Adjudicator's are not infallible, and it is for this reason that paragraph 22A of the Scheme for Construction Contracts was enacted such that "The adjudicator may on his own initiative or on the application or a party correct his decision so as to remove a clerical or typographical error arising by accident or omission."
(1) Axis M&E UK Limited (2) Axis Plumbing NSW PTY Limited v Multiplex Construction Europe Limited  EWHC 169 (TCC) considers the direct and consequential application of the slip rule.
The parties were in dispute as to the valuation of variations and contra charges, and consequently Axis' entitlement to payment. Axis therefore referred this dispute to adjudication. The adjudicator concluded that the variations should be valued at £980,170.76 higher than Multiplex' valuation and the value of the contra charges should be valued at £246,886.37 (as opposed to Multiplex' valuation of £783,924.60). On this basis it would seem prima facie obvious that a sum would be due to Axis.
However, the adjudicator calculated the final sum due from an incorrect starting point. It would seem that there was some confusion as to what had been paid and following discussion with the parties the adjudicator based his calculation on a starting point of £19,282,680.04 not realising that this figure included Multiplex' contra charge deduction of £783,924.60. The starting point should therefore have been £20,066,604.64.
The adjudicator later sought to amend this arithmetical error, add interest and direct Multiplex, rather than Axis, to pay his fees.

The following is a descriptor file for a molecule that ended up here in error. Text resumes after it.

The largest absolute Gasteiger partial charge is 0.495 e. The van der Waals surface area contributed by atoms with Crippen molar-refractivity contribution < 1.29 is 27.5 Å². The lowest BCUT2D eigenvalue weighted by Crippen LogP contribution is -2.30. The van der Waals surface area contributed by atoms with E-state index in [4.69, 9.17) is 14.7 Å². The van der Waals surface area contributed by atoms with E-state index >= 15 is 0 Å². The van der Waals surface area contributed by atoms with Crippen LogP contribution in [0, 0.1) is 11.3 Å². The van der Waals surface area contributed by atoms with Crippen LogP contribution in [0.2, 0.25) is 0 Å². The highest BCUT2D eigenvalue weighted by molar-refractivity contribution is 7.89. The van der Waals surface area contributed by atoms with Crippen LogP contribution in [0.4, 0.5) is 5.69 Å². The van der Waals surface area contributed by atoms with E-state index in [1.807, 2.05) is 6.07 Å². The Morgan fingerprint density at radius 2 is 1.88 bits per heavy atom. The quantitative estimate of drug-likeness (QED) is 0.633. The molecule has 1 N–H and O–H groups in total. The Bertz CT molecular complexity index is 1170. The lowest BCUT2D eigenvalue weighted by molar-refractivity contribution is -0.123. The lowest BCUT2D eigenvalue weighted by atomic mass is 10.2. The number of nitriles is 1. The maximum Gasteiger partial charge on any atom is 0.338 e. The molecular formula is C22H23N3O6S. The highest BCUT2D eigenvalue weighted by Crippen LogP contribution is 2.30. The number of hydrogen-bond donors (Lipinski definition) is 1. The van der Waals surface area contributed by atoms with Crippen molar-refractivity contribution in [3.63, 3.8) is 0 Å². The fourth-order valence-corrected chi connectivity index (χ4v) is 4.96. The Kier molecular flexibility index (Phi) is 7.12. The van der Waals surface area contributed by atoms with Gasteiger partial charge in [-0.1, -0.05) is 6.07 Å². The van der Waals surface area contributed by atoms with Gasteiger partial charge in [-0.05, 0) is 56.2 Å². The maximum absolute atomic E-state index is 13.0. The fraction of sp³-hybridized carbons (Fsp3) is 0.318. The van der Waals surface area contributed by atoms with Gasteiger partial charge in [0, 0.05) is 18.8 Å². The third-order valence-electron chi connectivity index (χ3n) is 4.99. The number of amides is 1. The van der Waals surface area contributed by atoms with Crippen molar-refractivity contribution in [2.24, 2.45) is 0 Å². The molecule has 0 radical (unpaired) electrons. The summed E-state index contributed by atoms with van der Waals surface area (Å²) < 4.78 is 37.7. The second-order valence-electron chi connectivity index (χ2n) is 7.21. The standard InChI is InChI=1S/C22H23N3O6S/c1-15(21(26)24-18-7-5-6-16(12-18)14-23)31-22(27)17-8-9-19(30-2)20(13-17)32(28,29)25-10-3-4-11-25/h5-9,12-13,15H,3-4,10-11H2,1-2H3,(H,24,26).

The issues boiled down to whether the amendment was a "clerical or typographic" one; ie whether it was an amendment to give effect to the adjudicator's initial reasoning, or whether it was an attempt to revisit the decision and decide something different following additional thought. The court determined that the amendment was permissible; the adjudicator had substantively found in Axis' favour on both of the issues in dispute, and had merely erroneously calculated the sum due between the parties as a result of starting from the wrong figure. To amend this does not amend any reasoning.
It therefore followed to be discussed whether an adjudicator can further amend his decision to give effect to the consequential effects of this initial error. Ie the winning and losing positions had been reversed and so the adjudicator now wished to order that Multiplex, rather than Axis, pay his fees. Secondly, interest on an award need only now be considered following an award in Axis' favour.
Whilst the issue of whether consequential amendments to an adjudication decision had not come before the court before, this issue had been heard in relation to an arbitration decision. It had been held that an arbitrator did have power to make consequential amendments because the parties have contracted to refer disputes to arbitration and this permission could be extended to include dispute as to consequential amendment, and secondly the principles of equity and natural justice require amendment to be made to issues impacted by the initial amendment. The court applied this decision to enable the adjudicator to make consequential amendments to his decision following amendment in accordance with the "slip rule".